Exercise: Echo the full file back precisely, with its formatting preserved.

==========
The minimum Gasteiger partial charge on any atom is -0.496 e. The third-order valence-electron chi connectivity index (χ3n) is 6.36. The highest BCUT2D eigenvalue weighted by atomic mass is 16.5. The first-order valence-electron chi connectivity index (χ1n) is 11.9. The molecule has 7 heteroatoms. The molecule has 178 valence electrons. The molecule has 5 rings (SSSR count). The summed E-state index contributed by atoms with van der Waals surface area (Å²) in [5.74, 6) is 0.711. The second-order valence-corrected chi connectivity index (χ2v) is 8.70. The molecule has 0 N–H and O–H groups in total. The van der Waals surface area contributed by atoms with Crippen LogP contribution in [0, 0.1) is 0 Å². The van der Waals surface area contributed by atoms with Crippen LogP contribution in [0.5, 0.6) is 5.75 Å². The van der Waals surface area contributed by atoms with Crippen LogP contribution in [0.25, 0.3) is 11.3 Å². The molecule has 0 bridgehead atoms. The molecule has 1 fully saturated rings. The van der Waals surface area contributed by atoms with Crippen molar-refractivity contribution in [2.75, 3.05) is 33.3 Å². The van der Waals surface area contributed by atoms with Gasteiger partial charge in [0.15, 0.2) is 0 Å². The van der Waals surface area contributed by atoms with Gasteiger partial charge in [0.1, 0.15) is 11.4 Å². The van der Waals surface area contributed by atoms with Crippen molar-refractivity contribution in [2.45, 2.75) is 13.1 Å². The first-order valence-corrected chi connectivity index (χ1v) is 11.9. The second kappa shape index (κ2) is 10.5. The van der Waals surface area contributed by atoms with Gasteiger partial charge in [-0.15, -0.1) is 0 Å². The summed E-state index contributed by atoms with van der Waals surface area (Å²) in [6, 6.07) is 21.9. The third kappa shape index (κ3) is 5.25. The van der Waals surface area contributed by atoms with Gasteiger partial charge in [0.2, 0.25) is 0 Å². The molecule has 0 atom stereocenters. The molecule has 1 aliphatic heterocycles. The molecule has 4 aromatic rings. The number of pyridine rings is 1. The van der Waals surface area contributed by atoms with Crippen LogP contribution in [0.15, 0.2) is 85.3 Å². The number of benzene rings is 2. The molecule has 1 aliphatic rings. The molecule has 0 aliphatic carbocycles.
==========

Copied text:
The minimum Gasteiger partial charge on any atom is -0.496 e. The third-order valence-electron chi connectivity index (χ3n) is 6.36. The highest BCUT2D eigenvalue weighted by atomic mass is 16.5. The first-order valence-electron chi connectivity index (χ1n) is 11.9. The molecule has 7 heteroatoms. The molecule has 178 valence electrons. The molecule has 5 rings (SSSR count). The summed E-state index contributed by atoms with van der Waals surface area (Å²) in [5.74, 6) is 0.711. The second-order valence-corrected chi connectivity index (χ2v) is 8.70. The molecule has 0 N–H and O–H groups in total. The van der Waals surface area contributed by atoms with Crippen LogP contribution in [0, 0.1) is 0 Å². The van der Waals surface area contributed by atoms with Crippen LogP contribution in [0.5, 0.6) is 5.75 Å². The van der Waals surface area contributed by atoms with Crippen LogP contribution in [0.25, 0.3) is 11.3 Å². The molecule has 0 bridgehead atoms. The molecule has 1 fully saturated rings. The van der Waals surface area contributed by atoms with Crippen molar-refractivity contribution in [2.75, 3.05) is 33.3 Å². The van der Waals surface area contributed by atoms with Gasteiger partial charge in [0.15, 0.2) is 0 Å². The van der Waals surface area contributed by atoms with Gasteiger partial charge in [0.1, 0.15) is 11.4 Å². The van der Waals surface area contributed by atoms with Crippen molar-refractivity contribution in [2.45, 2.75) is 13.1 Å². The first-order valence-corrected chi connectivity index (χ1v) is 11.9. The second kappa shape index (κ2) is 10.5. The van der Waals surface area contributed by atoms with Gasteiger partial charge in [-0.15, -0.1) is 0 Å². The summed E-state index contributed by atoms with van der Waals surface area (Å²) in [6, 6.07) is 21.9. The third kappa shape index (κ3) is 5.25. The van der Waals surface area contributed by atoms with Gasteiger partial charge in [0.2, 0.25) is 0 Å². The molecule has 0 atom stereocenters. The molecule has 1 aliphatic heterocycles. The molecule has 4 aromatic rings. The number of pyridine rings is 1. The van der Waals surface area contributed by atoms with Crippen LogP contribution in [0.15, 0.2) is 85.3 Å². The number of benzene rings is 2. The molecule has 1 aliphatic rings. The molecule has 0 aliphatic carbocycles.